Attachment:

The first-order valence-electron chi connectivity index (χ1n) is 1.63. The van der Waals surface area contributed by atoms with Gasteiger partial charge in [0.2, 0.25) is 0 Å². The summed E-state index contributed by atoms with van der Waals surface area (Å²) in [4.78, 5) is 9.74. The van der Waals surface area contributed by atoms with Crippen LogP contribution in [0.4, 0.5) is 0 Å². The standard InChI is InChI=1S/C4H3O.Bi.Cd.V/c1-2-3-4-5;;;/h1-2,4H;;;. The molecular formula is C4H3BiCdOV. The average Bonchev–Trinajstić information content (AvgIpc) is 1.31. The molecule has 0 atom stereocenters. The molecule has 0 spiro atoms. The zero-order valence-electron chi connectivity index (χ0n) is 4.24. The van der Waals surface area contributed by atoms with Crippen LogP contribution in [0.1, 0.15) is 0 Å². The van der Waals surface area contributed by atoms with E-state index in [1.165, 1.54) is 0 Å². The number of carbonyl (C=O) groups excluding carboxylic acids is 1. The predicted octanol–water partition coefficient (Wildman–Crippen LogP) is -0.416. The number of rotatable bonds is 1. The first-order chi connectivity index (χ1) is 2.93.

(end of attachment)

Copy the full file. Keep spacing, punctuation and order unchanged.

The first-order valence-electron chi connectivity index (χ1n) is 1.63. The van der Waals surface area contributed by atoms with Gasteiger partial charge in [0.2, 0.25) is 0 Å². The summed E-state index contributed by atoms with van der Waals surface area (Å²) in [4.78, 5) is 9.74. The van der Waals surface area contributed by atoms with Crippen LogP contribution in [0.4, 0.5) is 0 Å². The standard InChI is InChI=1S/C4H3O.Bi.Cd.V/c1-2-3-4-5;;;/h1-2,4H;;;. The molecular formula is C4H3BiCdOV. The average Bonchev–Trinajstić information content (AvgIpc) is 1.31. The molecule has 0 atom stereocenters. The molecule has 0 spiro atoms. The zero-order valence-electron chi connectivity index (χ0n) is 4.24. The van der Waals surface area contributed by atoms with Crippen LogP contribution in [0.1, 0.15) is 0 Å². The van der Waals surface area contributed by atoms with E-state index in [1.165, 1.54) is 0 Å². The number of carbonyl (C=O) groups excluding carboxylic acids is 1. The predicted octanol–water partition coefficient (Wildman–Crippen LogP) is -0.416. The number of rotatable bonds is 1. The first-order chi connectivity index (χ1) is 2.93.